Lookback: Breaking Away From issue 11 • Words by Pat McGuire with images courtesy, Dennis Christopher

It was summertime, and the livin’ was e-z. No homework, no teachers, no alarm clocks; just quarry-dippin’, hot-roddin’ and trips up to Terra Haute as far as the eye could see. And when September rolled around, instead of returning to the drag that was high school, it hits you like a ton of limestone: you’re 18! “Schoooool’s/out/for-ever!” There’s no more football practice, no need to get in shape; no more exams, prepping you for a higher education opportunity you don’t plan to take. You could grab the crew and cruise onto campus, checking out the newest crop of doe-eyed co-eds; or simply sit in the sun all day and melt into your own beautiful, worry-free oblivion. And for that first year, you’re taking a break; you might have to go punch the clock down at the A&P every once in awhile, but for the most part, you’re free, free at last!

But then that second summer creeps up. Mom and Dad are starting to ask questions. Someone in the crew is disappearing a little too often “to meet somebody.” Maybe one of you is even thinking about taking a college entrance exam, “just to see if he’d pass.” There’s no set schedule, there’s no certainty anymore; yeah, it was great not having a care in the world, but after a while doesn’t that start to feel like the world doesn’t care about you? In the immortal words of Daniel Stern’s beanpole-cynic Cyril: “When you’re 16 they call it sweet 16, and when you’re 18 you get to drink and vote and see dirty movies. What the hell do you get to do when you’re 19?”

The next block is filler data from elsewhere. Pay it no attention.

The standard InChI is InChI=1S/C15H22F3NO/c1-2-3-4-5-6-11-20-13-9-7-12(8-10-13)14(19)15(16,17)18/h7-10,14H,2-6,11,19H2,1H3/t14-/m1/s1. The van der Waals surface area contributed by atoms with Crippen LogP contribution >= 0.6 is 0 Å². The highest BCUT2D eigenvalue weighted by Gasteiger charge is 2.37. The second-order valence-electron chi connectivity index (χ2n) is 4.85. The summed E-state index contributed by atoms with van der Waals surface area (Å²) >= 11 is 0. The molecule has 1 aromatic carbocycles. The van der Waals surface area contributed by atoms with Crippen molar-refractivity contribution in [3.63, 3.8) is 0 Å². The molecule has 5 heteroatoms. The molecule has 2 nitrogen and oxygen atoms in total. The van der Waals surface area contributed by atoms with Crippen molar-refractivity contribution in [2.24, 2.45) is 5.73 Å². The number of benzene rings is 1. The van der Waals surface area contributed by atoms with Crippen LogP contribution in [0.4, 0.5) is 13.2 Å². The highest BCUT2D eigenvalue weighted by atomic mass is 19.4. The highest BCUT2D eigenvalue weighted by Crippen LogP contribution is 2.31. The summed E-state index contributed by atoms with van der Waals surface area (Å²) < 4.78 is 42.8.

Breaking Away was the 1979 story of four friends coming-of-age in the college town of Bloomington, Indiana during that fateful second summer. On paper, it was a buddy movie, a teen comedy, a feel-good summer story. But on the screen, it magnificently sprang to life, exploding with dynamic characters, sparkling art direction, and once-in-a-lifetime dialogue. It was the total film package, wrapped up tight and tied with a bow. Breaking Away covered all the bases: love, friendship, maturity, betrayal, testosterone, self-discovery, family, small-town Americana, and most memorably, a real-time fever-inducing bicycle race.